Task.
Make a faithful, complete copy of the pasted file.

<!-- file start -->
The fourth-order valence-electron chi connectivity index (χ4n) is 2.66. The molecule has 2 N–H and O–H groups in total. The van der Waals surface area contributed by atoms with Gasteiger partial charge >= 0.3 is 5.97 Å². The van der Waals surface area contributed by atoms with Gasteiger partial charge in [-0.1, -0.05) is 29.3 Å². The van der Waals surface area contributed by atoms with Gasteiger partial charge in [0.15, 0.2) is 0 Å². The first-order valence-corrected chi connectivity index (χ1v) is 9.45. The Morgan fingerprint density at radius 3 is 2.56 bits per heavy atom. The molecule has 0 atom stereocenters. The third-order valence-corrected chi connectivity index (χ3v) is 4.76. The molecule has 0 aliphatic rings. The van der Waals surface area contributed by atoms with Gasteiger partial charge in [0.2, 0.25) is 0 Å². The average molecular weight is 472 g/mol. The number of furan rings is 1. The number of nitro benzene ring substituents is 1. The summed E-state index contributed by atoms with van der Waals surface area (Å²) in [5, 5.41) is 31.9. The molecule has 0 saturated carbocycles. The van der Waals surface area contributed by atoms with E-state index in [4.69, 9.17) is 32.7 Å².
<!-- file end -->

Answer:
The fourth-order valence-electron chi connectivity index (χ4n) is 2.66. The molecule has 2 N–H and O–H groups in total. The van der Waals surface area contributed by atoms with Gasteiger partial charge >= 0.3 is 5.97 Å². The van der Waals surface area contributed by atoms with Gasteiger partial charge in [-0.1, -0.05) is 29.3 Å². The van der Waals surface area contributed by atoms with Gasteiger partial charge in [0.15, 0.2) is 0 Å². The first-order valence-corrected chi connectivity index (χ1v) is 9.45. The Morgan fingerprint density at radius 3 is 2.56 bits per heavy atom. The molecule has 0 atom stereocenters. The third-order valence-corrected chi connectivity index (χ3v) is 4.76. The molecule has 0 aliphatic rings. The van der Waals surface area contributed by atoms with Gasteiger partial charge in [0.2, 0.25) is 0 Å². The average molecular weight is 472 g/mol. The number of furan rings is 1. The number of nitro benzene ring substituents is 1. The summed E-state index contributed by atoms with van der Waals surface area (Å²) in [5, 5.41) is 31.9. The molecule has 0 saturated carbocycles. The van der Waals surface area contributed by atoms with E-state index in [4.69, 9.17) is 32.7 Å².